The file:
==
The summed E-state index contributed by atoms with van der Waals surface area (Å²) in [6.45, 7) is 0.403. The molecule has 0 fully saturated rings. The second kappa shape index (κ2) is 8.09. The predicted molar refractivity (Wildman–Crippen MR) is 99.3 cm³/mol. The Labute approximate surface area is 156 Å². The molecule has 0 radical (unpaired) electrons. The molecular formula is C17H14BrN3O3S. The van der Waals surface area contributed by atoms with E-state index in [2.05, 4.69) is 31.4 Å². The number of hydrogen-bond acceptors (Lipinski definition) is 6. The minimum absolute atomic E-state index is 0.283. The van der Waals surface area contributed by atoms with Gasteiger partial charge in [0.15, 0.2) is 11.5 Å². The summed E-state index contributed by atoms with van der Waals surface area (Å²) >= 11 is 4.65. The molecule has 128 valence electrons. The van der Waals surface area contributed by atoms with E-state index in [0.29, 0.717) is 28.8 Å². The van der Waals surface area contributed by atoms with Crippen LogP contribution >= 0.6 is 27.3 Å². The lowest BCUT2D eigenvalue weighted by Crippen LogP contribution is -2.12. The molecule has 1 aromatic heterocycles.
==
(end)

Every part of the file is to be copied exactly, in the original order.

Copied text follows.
The summed E-state index contributed by atoms with van der Waals surface area (Å²) in [6.45, 7) is 0.403. The molecule has 0 fully saturated rings. The second kappa shape index (κ2) is 8.09. The predicted molar refractivity (Wildman–Crippen MR) is 99.3 cm³/mol. The Labute approximate surface area is 156 Å². The molecule has 0 radical (unpaired) electrons. The molecular formula is C17H14BrN3O3S. The van der Waals surface area contributed by atoms with E-state index in [2.05, 4.69) is 31.4 Å². The number of hydrogen-bond acceptors (Lipinski definition) is 6. The minimum absolute atomic E-state index is 0.283. The van der Waals surface area contributed by atoms with Gasteiger partial charge in [0.15, 0.2) is 11.5 Å². The summed E-state index contributed by atoms with van der Waals surface area (Å²) >= 11 is 4.65. The molecule has 128 valence electrons. The van der Waals surface area contributed by atoms with E-state index in [0.29, 0.717) is 28.8 Å². The van der Waals surface area contributed by atoms with Crippen LogP contribution >= 0.6 is 27.3 Å². The lowest BCUT2D eigenvalue weighted by Crippen LogP contribution is -2.12. The molecule has 1 aromatic heterocycles.